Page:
New combat ship Kansas City arrives in San Diego

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SAN DIEGO (CNS) – The next ship to be commissioned and carry the “Kansas City” name arrived at its home port in San Diego today, Navy officials said.
The future USS Kansas City arrived at Naval Base San Diego, where the Navy will commission the Independence-variant littoral combat ship on June 20.
“I am extremely proud of all the hard work the crew has done to complete the sail around and prepare us to officially join the fleet on commissioning day,” said Commander R. J. Zamberlan, Kansas City’s commanding officer. “We are honored and excited to represent the Navy, the nation and our namesake, as well as fulfill the ship’s motto, `United We Stand, Divided We Fall.”’
Kansas City will be home ported in San Diego with sister ships USS Independence, USS Coronado, USS Jackson, USS Montgomery, USS Gabrielle Giffords, USS Omaha, USS Manchester, USS Tulsa, USS Charleston and USS Cincinnati.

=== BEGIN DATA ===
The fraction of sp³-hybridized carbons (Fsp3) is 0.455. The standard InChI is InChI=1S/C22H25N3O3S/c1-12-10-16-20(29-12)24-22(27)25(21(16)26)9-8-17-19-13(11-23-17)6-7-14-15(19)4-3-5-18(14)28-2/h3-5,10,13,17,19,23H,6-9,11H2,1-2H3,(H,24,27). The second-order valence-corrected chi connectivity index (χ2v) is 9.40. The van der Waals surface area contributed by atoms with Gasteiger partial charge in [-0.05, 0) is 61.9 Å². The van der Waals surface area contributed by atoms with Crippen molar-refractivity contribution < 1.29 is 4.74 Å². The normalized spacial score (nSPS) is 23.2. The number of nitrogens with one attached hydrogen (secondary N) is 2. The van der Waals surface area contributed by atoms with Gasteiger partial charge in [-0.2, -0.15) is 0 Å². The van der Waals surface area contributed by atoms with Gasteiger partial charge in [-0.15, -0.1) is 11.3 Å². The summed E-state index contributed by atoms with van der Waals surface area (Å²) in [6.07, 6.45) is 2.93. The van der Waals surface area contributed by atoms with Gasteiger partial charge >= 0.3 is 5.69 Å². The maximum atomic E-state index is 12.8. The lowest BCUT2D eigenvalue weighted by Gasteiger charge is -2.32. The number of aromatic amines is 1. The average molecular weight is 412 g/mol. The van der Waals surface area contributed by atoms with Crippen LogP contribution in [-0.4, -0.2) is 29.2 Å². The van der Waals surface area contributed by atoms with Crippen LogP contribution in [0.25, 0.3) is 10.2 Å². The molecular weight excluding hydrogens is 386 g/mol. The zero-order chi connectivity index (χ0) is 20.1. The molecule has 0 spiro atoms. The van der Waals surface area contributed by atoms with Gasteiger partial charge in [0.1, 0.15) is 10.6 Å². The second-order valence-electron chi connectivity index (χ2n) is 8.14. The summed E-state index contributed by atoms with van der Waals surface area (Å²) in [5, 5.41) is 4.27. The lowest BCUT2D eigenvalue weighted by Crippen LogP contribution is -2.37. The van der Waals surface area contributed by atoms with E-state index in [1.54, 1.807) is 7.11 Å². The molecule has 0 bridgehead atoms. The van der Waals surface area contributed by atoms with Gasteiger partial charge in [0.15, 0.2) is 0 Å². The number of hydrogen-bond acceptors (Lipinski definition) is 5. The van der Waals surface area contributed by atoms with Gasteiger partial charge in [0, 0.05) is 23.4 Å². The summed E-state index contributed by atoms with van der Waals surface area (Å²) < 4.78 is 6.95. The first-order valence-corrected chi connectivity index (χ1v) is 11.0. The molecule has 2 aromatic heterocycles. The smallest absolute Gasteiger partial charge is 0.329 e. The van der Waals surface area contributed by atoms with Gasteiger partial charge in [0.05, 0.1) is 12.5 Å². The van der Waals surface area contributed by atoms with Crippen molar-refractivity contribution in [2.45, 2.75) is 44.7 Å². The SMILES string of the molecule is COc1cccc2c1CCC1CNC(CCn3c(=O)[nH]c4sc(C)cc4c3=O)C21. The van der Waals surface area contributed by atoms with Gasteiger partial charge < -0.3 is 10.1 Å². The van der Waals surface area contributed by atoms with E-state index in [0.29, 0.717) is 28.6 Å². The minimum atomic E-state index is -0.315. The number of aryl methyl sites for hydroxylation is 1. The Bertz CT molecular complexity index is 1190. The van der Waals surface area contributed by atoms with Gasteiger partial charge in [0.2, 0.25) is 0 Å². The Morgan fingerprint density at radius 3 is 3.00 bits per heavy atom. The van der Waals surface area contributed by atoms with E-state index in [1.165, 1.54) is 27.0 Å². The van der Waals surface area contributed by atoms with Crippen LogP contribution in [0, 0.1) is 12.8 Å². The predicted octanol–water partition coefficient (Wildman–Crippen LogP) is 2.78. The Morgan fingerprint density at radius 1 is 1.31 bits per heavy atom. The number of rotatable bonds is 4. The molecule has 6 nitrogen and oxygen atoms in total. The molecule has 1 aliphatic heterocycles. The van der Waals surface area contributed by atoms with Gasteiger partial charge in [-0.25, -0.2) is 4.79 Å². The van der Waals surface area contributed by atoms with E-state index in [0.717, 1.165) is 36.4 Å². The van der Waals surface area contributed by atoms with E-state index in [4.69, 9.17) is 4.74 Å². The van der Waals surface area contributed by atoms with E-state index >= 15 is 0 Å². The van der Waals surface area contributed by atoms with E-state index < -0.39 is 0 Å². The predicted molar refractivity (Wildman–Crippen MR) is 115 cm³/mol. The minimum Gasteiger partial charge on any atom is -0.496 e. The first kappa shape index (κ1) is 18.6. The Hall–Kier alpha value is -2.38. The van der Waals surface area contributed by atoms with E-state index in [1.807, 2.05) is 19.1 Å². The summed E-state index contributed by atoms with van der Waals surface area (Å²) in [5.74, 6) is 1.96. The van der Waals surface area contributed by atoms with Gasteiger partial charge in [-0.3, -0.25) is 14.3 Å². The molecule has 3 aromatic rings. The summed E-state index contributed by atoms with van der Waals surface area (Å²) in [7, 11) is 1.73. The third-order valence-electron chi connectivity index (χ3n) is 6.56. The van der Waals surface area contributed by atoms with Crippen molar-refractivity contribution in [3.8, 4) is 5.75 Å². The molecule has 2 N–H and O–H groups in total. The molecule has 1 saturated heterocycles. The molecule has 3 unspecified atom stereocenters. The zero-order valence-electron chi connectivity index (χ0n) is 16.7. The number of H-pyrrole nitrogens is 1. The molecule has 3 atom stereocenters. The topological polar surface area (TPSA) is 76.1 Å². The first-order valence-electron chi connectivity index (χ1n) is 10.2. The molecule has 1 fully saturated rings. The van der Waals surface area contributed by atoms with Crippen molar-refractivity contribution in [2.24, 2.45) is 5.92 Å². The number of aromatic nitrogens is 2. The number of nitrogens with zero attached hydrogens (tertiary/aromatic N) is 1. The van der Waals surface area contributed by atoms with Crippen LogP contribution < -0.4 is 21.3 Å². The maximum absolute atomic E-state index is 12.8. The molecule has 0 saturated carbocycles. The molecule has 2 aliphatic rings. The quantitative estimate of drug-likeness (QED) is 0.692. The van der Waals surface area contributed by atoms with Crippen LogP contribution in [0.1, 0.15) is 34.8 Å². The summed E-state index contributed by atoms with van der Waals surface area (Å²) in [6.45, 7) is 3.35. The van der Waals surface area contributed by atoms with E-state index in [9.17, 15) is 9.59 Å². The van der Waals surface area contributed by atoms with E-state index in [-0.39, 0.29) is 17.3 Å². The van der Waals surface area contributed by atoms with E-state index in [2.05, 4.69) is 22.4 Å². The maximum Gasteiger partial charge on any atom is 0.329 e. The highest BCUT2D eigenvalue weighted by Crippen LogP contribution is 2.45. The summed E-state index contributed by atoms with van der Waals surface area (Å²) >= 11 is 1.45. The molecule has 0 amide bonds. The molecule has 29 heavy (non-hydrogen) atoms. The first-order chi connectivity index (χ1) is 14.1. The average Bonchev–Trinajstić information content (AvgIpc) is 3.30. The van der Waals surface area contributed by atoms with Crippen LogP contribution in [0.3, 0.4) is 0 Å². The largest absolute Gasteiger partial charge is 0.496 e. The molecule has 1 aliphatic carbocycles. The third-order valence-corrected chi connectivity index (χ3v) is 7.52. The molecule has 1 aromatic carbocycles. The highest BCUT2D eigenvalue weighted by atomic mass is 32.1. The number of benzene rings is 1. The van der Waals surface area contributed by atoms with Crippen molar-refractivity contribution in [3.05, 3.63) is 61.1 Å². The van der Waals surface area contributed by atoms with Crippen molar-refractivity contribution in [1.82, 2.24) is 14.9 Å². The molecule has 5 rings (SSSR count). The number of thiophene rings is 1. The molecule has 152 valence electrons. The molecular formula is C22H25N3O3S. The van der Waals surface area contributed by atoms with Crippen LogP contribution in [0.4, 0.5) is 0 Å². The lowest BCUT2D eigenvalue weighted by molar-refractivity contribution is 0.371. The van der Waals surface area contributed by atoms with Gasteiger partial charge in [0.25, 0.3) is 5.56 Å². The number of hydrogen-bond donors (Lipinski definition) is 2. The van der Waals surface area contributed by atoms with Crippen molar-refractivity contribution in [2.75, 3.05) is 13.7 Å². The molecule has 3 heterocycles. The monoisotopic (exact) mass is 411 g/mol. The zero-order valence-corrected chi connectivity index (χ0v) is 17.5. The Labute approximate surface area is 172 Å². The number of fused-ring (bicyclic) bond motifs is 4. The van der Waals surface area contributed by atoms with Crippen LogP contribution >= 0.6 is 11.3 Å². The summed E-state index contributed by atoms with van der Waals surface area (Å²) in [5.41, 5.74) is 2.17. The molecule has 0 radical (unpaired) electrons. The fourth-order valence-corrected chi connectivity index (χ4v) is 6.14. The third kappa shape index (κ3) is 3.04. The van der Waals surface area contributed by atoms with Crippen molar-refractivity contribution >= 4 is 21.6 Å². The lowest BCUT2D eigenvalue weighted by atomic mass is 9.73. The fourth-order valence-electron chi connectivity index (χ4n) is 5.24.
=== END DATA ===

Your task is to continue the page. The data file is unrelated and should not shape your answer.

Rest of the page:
“The arrival of the Kansas City here today is exciting and the crew has worked incredibly hard to get to this point,” said Capt. Matthew McGonigle, commodore of Littoral Combat Ship Squadron 1. “We look forward to bringing the ship to life next month on the day of commissioning.”
Kansas City was built in Mobile, Ala. by Austal USA and General Dynamics. Before departing Mobile for San Diego, Kansas City’s crew conducted a 21-day restriction in movement in accordance with U.S. Navy pre-deployment guidelines.
Due to public health safety and restrictions of large public events related to the novel coronavirus pandemic, the Navy canceled the traditional public commissioning ceremony for the future USS Kansas City. The Navy will commission Kansas City via naval message, and transition the ship into service as scheduled.
Kansas City is the 21st LCS to be delivered to the Navy, and the 11th of the Independence-variant to join the fleet. LCS 22 is the second ship to be named for Kansas City, the largest city in the state of Missouri. The name “Kansas City” was assigned to a heavy cruiser during World War II; however, construction was canceled after one month due to the end of the war. The name was also assigned to the Wichita-class replenishment oiler AOR-3 in 1967. This ship saw service in the Vietnam War and Operation Desert Storm and was decommissioned in 1994.